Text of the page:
upon his head the most terrible penalties if every word he said were
not the exact truth.  He then dismissed the assembly, promising to
drive out the evil spirit the next day, and exhorting those present
to prepare themselves, by penitence and receiving the holy communion,
for the contemplation of the wonders which awaited them.


The last two exorcisms had been so much talked about in the town,
that Grandier, although he had not been present, knew everything that
had happened, down to the smallest detail, so he once more laid a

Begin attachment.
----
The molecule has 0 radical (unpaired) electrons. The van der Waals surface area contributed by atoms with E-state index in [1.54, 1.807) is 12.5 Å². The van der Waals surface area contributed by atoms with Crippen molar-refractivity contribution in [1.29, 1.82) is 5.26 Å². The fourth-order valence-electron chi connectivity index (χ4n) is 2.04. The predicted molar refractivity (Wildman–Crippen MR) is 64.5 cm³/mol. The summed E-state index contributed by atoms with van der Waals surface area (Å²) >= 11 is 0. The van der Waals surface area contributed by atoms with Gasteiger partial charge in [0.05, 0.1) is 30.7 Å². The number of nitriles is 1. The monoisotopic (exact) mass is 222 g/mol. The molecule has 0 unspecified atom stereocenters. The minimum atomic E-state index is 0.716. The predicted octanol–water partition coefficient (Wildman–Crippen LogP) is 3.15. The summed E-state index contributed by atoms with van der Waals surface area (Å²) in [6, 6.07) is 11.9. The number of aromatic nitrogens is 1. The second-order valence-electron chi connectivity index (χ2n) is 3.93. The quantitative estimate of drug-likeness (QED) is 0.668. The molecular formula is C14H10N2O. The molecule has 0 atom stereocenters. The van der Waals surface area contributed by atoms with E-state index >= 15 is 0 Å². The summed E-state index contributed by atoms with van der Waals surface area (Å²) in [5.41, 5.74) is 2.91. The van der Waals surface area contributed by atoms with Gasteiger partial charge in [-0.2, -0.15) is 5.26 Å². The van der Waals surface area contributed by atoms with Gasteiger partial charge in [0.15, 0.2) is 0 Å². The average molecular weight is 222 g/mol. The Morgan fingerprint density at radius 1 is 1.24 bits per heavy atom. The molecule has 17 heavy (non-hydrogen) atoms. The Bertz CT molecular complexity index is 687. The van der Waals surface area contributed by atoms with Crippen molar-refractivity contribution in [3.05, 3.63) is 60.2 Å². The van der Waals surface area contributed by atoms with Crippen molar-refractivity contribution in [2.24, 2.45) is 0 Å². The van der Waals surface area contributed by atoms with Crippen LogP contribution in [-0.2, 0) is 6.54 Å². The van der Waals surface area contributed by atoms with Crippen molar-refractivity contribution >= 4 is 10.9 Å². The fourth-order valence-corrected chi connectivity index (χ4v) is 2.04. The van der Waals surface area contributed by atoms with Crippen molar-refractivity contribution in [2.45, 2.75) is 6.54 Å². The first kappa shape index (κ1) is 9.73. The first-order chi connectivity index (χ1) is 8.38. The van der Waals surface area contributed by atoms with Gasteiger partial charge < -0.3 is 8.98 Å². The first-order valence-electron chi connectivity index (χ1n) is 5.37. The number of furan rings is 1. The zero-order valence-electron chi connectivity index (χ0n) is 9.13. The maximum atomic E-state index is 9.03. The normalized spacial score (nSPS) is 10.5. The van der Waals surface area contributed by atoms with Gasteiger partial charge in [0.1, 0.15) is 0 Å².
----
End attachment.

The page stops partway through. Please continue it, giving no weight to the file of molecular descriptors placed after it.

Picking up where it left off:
complaint before the bailiff, in which he represented that the nuns
maliciously continued to name him during the exorcisms as the author
of their pretended possession, being evidently influenced thereto by
his enemies, whereas in fact not only had he had no communication
with them, but had never set eyes on them; that in order to prove
that they acted under influence it was absolutely necessary that they
should be sequestered, it being most unjust that Mignon and Barre,
his mortal enemies, should have constant access to them and be able
to stay with them night and day, their doing so making the collusion
evident and undeniable; that the honour of God was involved, and also
that of the petitioner, who had some right to be respected, seeing
that he was first in rank among the ecclesiastics of the town.

Taking all this into consideration, he consequently prayed the
bailiff to be pleased to order that the nuns buffering from the so-